Its no secret thatHSBC(LSE: HSBA) hasstruggled to find growth since the financial crisis. Indeed, the bank has embarked on several restructuring programmes to cut costs and improve efficiency since 2008, but since 2010, pre-tax profit has fallen by around 20%.
Management has cut thousands of jobs, sold more than 50 non-core businesses, and exited multiple non-core markets over the years, but despite these drastic measures growth has remained elusive.
The banks latest attempt to try tojump-start growth involves a shift back to HSBCs home market. Management is planning torelocate group assets away fromunderperforming markets such as Europe, the US and Turkey, and towards Asia specifically China where management believes higher returns are possible.
HSBC is targeting a ten-fold increase in pre-tax profit from Chinas Pearl River Delta region by 2020. And as part of this strategy the group was looking toincrease itsworkforcein thePearl River Delta area of southern China, which includes both the mega city Shenzen and Hong Kong, by 30% during the next few years. At the same time, the group is planning to cut 50,000 jobs from its global headcount.
However, HSBCs third-quarter earnings release shows that its shift to Asia has run into one major problem HSBC is struggling to find suitable customers.
Specifically, during the third quarter the bank cut$38bn from its $1.2tn of risk-weighted assets but could only redeploy $5bn. As chiefexecutive Stuart Gulliver explained, the bank had been forced to slow its redeployment of assetsbecause of the slowdown in Asian economic growth. In other words, HSBCs relocation to Asia is now on hold.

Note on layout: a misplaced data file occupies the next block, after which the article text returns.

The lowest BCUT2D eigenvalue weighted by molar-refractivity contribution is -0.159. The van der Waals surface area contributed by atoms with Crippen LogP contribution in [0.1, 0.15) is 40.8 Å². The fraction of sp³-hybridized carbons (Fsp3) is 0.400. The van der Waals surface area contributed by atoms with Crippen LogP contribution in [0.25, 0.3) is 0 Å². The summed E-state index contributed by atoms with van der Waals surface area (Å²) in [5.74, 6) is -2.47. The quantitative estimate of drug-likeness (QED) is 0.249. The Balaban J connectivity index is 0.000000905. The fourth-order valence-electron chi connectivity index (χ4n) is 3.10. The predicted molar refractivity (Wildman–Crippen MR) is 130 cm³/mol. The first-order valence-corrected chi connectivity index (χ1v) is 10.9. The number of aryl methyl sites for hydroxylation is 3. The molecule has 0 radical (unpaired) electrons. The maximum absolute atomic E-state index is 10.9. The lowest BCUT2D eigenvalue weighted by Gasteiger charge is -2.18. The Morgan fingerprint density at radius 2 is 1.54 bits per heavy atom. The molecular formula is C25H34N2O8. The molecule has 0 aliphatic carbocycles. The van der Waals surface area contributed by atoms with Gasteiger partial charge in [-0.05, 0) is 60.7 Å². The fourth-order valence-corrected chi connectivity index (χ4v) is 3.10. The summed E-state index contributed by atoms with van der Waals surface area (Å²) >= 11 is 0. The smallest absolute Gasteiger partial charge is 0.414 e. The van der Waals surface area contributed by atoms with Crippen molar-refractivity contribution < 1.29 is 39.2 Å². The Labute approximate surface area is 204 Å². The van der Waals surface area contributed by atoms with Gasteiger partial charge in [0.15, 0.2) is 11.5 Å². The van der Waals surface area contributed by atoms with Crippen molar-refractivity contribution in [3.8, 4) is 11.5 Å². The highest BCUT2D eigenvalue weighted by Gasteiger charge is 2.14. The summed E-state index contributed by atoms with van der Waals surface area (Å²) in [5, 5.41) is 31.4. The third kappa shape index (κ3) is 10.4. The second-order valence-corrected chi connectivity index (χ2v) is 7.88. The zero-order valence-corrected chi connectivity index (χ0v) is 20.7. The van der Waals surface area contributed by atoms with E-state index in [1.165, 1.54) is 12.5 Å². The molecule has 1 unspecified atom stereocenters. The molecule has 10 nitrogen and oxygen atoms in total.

But in an attempt to appease investors, HSBCs management has indicated that the bank is looking to return any excess capital to investors it fails to redeploy. This could mean that special dividends or buybacks are on the cards.
HSBC is looking to cut $290bn of risk-weighted assets in total. Of these, management is looking to redeploy $150bn of assets into Asian markets. The banks common equity tier one ratio its financial cushion is expected to rise above the minimum required level of 12% after the sale of the Brazilian business is completed. Anything over the critical 12% threshold could be considered to be excess capital, and returned to investors as a result.
Not the first time
This isnt the first time HSBC has promised to return excess capital to investors. Management has made similar promises time and again for the past two-and-a-half years. HSBC has struggled to accumulate any surplus capital over this period.
Still, HSBCs regular dividend yield of 6.3% wont leave investors feeling short-changed if the bank fails to accumulate and distribute any excess capital. The payout is covered one-and-a-half times by earnings per share. HSBC currently trades at a forward P/E of 9.7.
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